Important political safety tip: sending angry and threatening voice-mail messages turns out to be a disastrous career move. Thanks, Egon. Paul LePage, the embattled governor of Maine, told a local radio station that he’s considering resigning from office after the Republican Party abandoned him following his latest controversial remarks:
The besieged Republican governor of Maine hinted Tuesday morning that he might not finish out his term, suggesting that he had lost the support of his own party with his latest tirades of obscene, threatening and racially charged remarks.
Gov. Paul R. LePage, speaking on WVOM, a local radio station, on Tuesday, said he was looking at “options” after a meeting Monday night with Republican lawmakers at which he told them he would consider taking “corrective action.”
“It’s really one thing to have one party behind you,” Mr. LePage said on the radio. “It’s another thing not to have any party behind you.”
At least this is a step up from LePage’s first reaction, which was to call for a duel. LePage has since become more apologetic, but the state GOP has had enough of its, er, colorful leader. Republican state senators met with him, according to LePage, to set some demands on his future behavior in exchange for offering him any further support. They framed the demands as “corrective action” to restore confidence in his leadership:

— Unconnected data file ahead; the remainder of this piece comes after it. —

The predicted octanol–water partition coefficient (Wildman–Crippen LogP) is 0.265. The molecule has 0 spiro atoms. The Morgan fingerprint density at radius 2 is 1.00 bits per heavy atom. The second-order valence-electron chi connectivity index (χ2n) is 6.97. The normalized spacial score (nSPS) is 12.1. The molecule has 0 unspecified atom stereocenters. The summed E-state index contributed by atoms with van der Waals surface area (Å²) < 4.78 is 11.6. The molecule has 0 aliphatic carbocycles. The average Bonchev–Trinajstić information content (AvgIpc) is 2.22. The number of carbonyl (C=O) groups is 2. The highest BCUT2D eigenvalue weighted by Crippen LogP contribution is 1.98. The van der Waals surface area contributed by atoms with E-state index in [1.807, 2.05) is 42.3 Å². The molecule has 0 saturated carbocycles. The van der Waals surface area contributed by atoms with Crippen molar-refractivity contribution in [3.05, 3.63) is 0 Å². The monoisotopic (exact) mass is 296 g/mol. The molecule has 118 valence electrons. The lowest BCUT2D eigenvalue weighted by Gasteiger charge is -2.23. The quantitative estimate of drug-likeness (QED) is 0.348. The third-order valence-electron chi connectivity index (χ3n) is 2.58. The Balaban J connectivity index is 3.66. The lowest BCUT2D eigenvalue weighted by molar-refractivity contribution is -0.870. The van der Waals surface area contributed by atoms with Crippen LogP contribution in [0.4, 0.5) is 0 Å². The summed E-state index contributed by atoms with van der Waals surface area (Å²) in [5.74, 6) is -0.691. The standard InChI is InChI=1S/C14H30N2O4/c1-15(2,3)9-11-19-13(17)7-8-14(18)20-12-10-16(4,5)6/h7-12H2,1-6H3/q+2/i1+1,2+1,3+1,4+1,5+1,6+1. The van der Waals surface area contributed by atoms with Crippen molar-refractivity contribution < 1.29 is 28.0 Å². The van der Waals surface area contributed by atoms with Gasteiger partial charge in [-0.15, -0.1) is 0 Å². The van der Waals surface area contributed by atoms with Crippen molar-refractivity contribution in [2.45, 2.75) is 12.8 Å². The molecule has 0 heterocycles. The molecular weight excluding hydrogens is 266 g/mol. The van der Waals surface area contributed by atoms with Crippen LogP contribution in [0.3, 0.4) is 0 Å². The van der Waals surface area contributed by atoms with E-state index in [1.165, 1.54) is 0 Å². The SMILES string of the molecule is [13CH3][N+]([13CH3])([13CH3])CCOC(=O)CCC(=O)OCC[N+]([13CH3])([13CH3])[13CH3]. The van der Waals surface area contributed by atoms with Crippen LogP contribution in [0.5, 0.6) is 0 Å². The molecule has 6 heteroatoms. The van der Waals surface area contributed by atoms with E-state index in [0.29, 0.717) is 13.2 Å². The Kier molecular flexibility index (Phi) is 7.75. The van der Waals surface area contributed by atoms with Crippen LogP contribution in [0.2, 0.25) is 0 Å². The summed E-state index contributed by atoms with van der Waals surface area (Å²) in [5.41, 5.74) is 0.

Senate President Mike Thibodeau of Winterport and House Minority Leader Ken Fredette of Newport spoke with the governor at the Blaine House for about 90 minutes, said Thibodeau spokesman Jim Cyr.
“The governor told leadership he was going to be speaking with his closest friends and family about the corrective action that Thibodeau was talking about (earlier in the day) and he would get back to leadership (Tuesday),” Cyr said.
After the meeting, which also was attended by House Assistant Minority Leader Ellie Espling of New Gloucester, Thibodeau told television reporters, “The ball is now in the governor’s court.”
Looks like the GOP leadership might ace LePage out of the governor’s mansion. LePage told WVOM that there were some demands that “I just can’t do,” which has him in mind of resigning.
What happens in case of resignation? According to the state constitution, Thibodeau becomes acting governor, which keeps the seat with the GOP, at least briefly. The language appears to call for a special election in the upcoming biennial election, with Thibodeau remaining in control of the executive branch until the normal swearing-in date of the second week of January. A special election with ten weeks to do will set off a massive circus within Maine and will overshadow all of the other races there, including the presidential election. Normally, the office would not be up for election until 2018, and LePage would be term-limited out of the office at that point anyway.
Put simply, a LePage resignation would be a mess — but perhaps less of a mess than LePage’s governorship at this point. Democrats smell blood in the water and want legislative action to remove him. If Republicans have washed their hands of LePage, Democrats may get their wish one way or the other. Stay tuned.